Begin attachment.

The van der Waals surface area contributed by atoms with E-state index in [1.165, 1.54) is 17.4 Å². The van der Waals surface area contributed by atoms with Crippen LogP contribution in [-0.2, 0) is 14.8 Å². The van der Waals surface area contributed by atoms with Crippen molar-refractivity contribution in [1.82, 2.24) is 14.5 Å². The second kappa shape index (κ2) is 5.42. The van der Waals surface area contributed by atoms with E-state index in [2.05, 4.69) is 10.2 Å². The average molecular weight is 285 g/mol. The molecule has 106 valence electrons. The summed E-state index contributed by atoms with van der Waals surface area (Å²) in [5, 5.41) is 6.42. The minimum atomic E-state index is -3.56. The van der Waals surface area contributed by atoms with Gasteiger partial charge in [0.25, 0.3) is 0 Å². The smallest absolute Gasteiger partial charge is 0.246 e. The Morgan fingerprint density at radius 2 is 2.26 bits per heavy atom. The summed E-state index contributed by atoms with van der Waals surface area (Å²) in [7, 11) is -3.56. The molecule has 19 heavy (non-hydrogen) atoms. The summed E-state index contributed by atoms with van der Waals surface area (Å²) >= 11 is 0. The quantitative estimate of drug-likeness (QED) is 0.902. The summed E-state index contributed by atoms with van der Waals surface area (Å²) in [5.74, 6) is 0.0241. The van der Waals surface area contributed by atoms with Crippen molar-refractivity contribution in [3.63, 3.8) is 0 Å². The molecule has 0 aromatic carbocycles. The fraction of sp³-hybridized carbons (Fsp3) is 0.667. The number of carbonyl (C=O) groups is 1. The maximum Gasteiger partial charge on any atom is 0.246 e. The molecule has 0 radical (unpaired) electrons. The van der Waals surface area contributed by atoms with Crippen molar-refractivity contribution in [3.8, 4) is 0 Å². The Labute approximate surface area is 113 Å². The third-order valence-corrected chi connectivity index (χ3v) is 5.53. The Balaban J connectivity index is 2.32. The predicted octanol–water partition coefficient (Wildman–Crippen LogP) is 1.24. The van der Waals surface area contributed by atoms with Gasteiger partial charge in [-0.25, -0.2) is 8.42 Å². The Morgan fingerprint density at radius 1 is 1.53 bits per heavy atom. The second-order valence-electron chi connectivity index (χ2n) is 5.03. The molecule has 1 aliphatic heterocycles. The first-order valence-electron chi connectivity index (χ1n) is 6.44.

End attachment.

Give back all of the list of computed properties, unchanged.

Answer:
The van der Waals surface area contributed by atoms with E-state index in [1.165, 1.54) is 17.4 Å². The van der Waals surface area contributed by atoms with Crippen LogP contribution in [-0.2, 0) is 14.8 Å². The van der Waals surface area contributed by atoms with Crippen molar-refractivity contribution in [1.82, 2.24) is 14.5 Å². The second kappa shape index (κ2) is 5.42. The van der Waals surface area contributed by atoms with E-state index in [2.05, 4.69) is 10.2 Å². The average molecular weight is 285 g/mol. The molecule has 106 valence electrons. The summed E-state index contributed by atoms with van der Waals surface area (Å²) in [5, 5.41) is 6.42. The minimum atomic E-state index is -3.56. The van der Waals surface area contributed by atoms with Gasteiger partial charge in [0.25, 0.3) is 0 Å². The smallest absolute Gasteiger partial charge is 0.246 e. The Morgan fingerprint density at radius 2 is 2.26 bits per heavy atom. The summed E-state index contributed by atoms with van der Waals surface area (Å²) in [7, 11) is -3.56. The molecule has 19 heavy (non-hydrogen) atoms. The summed E-state index contributed by atoms with van der Waals surface area (Å²) >= 11 is 0. The quantitative estimate of drug-likeness (QED) is 0.902. The summed E-state index contributed by atoms with van der Waals surface area (Å²) in [5.74, 6) is 0.0241. The van der Waals surface area contributed by atoms with Crippen molar-refractivity contribution in [3.63, 3.8) is 0 Å². The molecule has 0 aromatic carbocycles. The fraction of sp³-hybridized carbons (Fsp3) is 0.667. The number of carbonyl (C=O) groups is 1. The maximum Gasteiger partial charge on any atom is 0.246 e. The molecule has 0 radical (unpaired) electrons. The van der Waals surface area contributed by atoms with Crippen molar-refractivity contribution in [3.8, 4) is 0 Å². The Labute approximate surface area is 113 Å². The third-order valence-corrected chi connectivity index (χ3v) is 5.53. The Balaban J connectivity index is 2.32. The predicted octanol–water partition coefficient (Wildman–Crippen LogP) is 1.24. The van der Waals surface area contributed by atoms with Gasteiger partial charge in [-0.25, -0.2) is 8.42 Å². The Morgan fingerprint density at radius 1 is 1.53 bits per heavy atom. The second-order valence-electron chi connectivity index (χ2n) is 5.03. The molecule has 1 aliphatic heterocycles. The first-order valence-electron chi connectivity index (χ1n) is 6.44.